Sure if you’re in a bind and your service is down then get some external help, else fix it yourself. You’ll know what to do next time and it’ll help you improve on how you set your service up to avoid it ever happening again.

4. Understand/Replicate/Fix/Confirm
Understand the issue, if a customer is explaining it or a tech is telling you what’s going on, probe them to make sure you get a good understanding of the issue and make sure their language is the same as yours. Rubbish WiFi could mean anything from WiFi connection flapping to poor signal to poor download speeds. Really nail what they’re saying.
Replicate it. If you can’t replicate the problem yourself then you’re going to have no idea when you’ve fixed it. From section 1 “Understand” you might have realized it was poor download speeds, so jump on their PC and replicate that. Ensure you can replicate it and you also get poor download speeds.
Fix it. Now you have a repeatable process from section 2, you can be sure you’ll know when you’ve fixed it.
Confirm it. No point fixing it if you don’t then get back to your client. If they still think it’s broke for the next 24 hours you’ll just get bad feedback even though you did good work . Not just an email confirmation either but a telephone conversation so they can thank you in person!

5. You can fix anything! If it’s still broke then you just don’t have enough information yet to know what the solution is.
When people come to me and tell me they can’t fix something what they normally mean is they haven’t gathered enough data to analyse. They’re normally skilled enough to fix it, they just haven’t enabled the logs yet, gone through them and picked out the line that tells them what’s wrong and often the difference between a good engineer and a great engineer is nothing than some more patience. The best engineers will have an instinct and will know how to get that information the quickest but anyone can be a great engineer just by being methodical and persistent.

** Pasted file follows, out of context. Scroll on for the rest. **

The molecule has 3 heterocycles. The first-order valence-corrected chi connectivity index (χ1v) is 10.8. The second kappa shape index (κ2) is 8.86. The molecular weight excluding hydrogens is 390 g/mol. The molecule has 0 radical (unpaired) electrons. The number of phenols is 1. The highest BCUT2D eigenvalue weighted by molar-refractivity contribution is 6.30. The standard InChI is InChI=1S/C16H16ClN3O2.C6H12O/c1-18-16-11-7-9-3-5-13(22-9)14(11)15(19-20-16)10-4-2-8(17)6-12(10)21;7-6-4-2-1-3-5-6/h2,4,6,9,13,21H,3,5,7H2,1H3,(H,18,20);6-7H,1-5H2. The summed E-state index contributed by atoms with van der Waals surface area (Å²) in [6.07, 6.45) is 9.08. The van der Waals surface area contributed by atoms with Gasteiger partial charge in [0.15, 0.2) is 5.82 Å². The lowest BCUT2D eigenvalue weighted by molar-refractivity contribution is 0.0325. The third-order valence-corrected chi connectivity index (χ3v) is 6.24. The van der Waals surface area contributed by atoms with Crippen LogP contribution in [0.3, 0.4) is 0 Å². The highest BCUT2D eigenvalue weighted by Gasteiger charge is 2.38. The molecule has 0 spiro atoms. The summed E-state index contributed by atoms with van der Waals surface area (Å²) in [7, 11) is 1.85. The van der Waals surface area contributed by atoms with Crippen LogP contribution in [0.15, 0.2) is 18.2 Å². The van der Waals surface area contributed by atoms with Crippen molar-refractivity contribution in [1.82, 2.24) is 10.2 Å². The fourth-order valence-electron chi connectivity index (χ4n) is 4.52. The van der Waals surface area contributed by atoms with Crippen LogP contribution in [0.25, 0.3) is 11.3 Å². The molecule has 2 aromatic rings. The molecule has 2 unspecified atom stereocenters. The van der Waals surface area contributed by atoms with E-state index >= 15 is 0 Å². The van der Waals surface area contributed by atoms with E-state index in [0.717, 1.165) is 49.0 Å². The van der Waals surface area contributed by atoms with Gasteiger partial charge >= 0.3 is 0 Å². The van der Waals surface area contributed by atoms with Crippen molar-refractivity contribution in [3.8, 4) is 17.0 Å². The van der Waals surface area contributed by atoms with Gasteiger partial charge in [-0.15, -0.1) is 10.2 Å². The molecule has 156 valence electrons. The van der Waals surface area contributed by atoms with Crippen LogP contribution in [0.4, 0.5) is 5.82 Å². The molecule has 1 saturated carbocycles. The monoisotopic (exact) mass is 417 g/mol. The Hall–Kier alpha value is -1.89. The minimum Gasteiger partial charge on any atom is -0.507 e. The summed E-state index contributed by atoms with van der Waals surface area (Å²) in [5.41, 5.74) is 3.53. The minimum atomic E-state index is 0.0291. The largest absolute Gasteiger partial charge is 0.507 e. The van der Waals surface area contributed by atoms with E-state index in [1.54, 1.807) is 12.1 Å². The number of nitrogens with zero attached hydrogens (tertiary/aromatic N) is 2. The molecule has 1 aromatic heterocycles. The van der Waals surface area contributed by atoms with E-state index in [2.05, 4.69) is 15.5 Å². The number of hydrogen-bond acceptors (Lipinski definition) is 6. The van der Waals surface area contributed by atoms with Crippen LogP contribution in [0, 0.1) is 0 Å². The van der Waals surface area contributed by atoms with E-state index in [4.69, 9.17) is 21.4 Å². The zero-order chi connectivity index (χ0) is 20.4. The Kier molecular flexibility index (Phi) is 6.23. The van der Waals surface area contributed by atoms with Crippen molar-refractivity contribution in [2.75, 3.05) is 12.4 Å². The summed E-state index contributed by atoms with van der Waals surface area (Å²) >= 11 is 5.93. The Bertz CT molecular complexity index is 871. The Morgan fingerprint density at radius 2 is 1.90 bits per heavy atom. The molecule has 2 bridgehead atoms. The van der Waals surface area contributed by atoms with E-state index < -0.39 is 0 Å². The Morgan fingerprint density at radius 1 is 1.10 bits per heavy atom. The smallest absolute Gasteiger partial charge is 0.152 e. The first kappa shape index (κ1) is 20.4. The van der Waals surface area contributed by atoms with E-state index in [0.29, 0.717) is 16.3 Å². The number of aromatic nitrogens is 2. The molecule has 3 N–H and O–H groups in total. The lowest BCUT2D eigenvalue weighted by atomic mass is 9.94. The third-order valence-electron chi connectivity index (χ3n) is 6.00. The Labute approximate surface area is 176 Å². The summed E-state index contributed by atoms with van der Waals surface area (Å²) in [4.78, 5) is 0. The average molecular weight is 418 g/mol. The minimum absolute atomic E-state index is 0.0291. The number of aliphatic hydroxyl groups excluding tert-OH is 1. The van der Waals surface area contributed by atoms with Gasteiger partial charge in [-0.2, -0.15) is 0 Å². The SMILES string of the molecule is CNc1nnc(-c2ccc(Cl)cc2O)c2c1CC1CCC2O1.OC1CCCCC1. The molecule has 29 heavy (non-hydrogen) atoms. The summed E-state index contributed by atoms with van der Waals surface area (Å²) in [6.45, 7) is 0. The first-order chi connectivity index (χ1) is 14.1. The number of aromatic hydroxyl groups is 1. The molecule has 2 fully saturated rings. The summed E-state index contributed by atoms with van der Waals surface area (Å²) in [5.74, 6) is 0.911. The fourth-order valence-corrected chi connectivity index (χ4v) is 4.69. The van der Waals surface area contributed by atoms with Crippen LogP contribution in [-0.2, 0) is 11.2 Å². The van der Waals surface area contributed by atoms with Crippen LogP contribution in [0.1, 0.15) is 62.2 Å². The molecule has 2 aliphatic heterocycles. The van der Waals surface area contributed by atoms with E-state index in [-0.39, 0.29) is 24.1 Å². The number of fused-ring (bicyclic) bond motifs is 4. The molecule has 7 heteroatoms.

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Mar 17 / thebrotherswisp

TheBrothersWISP 85 – Mikrotik New Hardware, UBNT 60Ghz, Dangers Of Wifi

This week Greg and Tomas have a chat while recovering from their respective illnesses LOL.

This cast we talk about:
Nvidia acquires Mellanox
Mikrotik EU MUM 2019 New Hardware
Ubiquiti has 60GHz radios with 5GHz failover in beta – $130
Fiberstore merged with an optic factory; SFP+SR $15, SFP+LR $21
Windstream in chapter 11, business as usual it seems
WISPAmerica next week
*Slack Updates*
Default configs via netinstall on Mikrotik
Via Cox; Post v6.42 Mikrotik Hotspot creates hotspot server queue by default. This bricks user rate-limits. Miller suggest an on-login script that moves it to the bottom.
Thrift noticed that the new CCRs have a fan between the redundant PSUs.
Rob laments the fact that some Mikrotik switches have the top left port set as “port 2”
Steve says to watchout for fasttracking pure IPSec traffic “I’ve been burned in the past by it.”
Network statement in Cisco and Mikrotik says “Run OSPF on these interfaces”, it also happens to advertise those networks too.
Finding fiber crews; ask local municipality and colleges for recommendations.
Bostjan summarized a lot of discussion on the dangers of wireless: